People often ask me how I came across Jane Goodwin Austin and why a Southern-ish Atlantan reads novels about the Pilgrims and Puritans. This post gives the background on this seven-year process.
In the summer of 2010, I was lucky enough to participate in a week-long workshop for college faculty in Plymouth, Massachusetts, sponsored jointly by the National Endowment for the Humanities and the Community College Humanities Association. We spent a week listening to scholars discuss various topics, such as the relationship between the Wampanoag and the Pilgrims and the intricacies of Calvinist theology, and we toured sites such as Pilgrim Hall and Plimoth Plantation, where we also had access to archival materials and other reference materials. And on our last night, we spent a fun evening at Pilgrim Hall for their “Rum and Revolution” tasting party.
To complete the program, we were each to undertake further research or to develop course materials to take back to our classrooms. I chose Thanksgiving as my topic because of the richness of the story and the possibility of exploring so many avenues with students. I read James Baker’s Thanksgiving: A National History and was interested in his statement that our modern story of Thanksgiving comesfrom a novel by Jane Goodwin Austin.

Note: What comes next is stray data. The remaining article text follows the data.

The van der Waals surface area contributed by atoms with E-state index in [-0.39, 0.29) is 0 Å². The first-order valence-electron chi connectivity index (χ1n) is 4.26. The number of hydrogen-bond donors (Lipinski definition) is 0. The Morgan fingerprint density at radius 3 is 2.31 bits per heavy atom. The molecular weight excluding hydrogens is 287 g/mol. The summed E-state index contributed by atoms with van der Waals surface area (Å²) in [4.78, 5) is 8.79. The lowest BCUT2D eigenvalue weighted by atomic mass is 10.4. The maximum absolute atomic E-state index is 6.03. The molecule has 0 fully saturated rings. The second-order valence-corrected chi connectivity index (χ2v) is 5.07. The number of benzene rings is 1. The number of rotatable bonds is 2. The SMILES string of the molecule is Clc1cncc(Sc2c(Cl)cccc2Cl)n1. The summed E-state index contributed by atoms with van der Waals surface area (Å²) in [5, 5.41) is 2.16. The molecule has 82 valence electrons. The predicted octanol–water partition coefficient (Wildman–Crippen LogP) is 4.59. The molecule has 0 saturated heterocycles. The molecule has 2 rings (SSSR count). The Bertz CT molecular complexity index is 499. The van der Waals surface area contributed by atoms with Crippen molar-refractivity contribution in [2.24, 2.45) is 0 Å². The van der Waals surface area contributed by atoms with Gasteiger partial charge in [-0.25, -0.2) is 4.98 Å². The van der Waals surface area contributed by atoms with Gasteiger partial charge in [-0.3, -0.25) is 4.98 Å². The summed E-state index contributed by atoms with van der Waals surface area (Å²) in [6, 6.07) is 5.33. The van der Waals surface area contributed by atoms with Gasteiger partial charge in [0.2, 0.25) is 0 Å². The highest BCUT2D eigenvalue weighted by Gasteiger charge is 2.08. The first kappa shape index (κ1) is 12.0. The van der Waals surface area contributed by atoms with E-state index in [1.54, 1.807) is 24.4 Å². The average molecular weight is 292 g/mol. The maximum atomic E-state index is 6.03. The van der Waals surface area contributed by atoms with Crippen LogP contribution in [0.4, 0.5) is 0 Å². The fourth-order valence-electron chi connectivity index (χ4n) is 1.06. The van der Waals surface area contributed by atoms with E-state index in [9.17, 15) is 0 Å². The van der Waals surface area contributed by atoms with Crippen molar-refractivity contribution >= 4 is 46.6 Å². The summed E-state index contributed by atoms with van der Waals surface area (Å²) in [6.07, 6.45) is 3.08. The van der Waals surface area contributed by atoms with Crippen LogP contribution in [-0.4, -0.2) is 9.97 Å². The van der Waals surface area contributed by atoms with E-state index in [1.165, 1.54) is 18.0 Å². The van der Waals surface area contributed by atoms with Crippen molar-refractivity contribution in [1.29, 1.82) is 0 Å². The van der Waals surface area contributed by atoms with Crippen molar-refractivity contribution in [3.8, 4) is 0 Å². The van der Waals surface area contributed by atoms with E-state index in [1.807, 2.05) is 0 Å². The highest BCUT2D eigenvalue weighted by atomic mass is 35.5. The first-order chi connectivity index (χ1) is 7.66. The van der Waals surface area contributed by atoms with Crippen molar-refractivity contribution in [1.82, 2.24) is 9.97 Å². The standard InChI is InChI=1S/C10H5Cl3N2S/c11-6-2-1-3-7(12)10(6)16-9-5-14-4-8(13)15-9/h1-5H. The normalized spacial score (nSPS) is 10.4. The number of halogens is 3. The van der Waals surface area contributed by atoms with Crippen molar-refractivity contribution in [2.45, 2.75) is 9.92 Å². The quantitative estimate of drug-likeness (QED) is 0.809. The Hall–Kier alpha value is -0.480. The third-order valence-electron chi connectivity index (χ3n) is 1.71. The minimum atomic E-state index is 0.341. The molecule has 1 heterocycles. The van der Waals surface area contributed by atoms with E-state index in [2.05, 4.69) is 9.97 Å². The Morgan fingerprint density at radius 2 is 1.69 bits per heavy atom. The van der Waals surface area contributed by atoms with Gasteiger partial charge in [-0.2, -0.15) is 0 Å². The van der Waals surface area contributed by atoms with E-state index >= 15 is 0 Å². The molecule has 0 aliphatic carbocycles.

Intrigued, I did an Internet search for her name and came across the now-defunct website of a library sciences student (Megan Fox at Simmons College) who had chosen Austin as the subject of a research project. Fox claimed that Austin knew Ralph Waldo Emerson, Louisa May Alcott, and Nathaniel Hawthorne, and that she published numerous novels and short stories in popular periodicals of her day. As I continued to dig into the story, I found more and more of interest. I was already thinking about finishing the PhD I had started more than a decade earlier, and this discovery gave me the perfect impetus.
Fast forward to the present day. I finished my doctoral dissertation on Austin in 2015. Someday, I will publish her biography, but I’ve got years of research ahead of me before I can do that.
In the meantime, while learning about Austin’s historical fiction on Pilgrims, I discovered the multitude of ways that America’s Pilgrims have been imagined and re-imagined over the centuries. Each time the focus shifted to suit national identity and purpose. Now I’m also very interested in the many different ways that writers have imagined Pilgrims and Puritans in their novels, and how readers have let that fiction shape their beliefs over the centuries. I never expected to find close to 100 forgotten novels, but I’m quickly approaching that mark.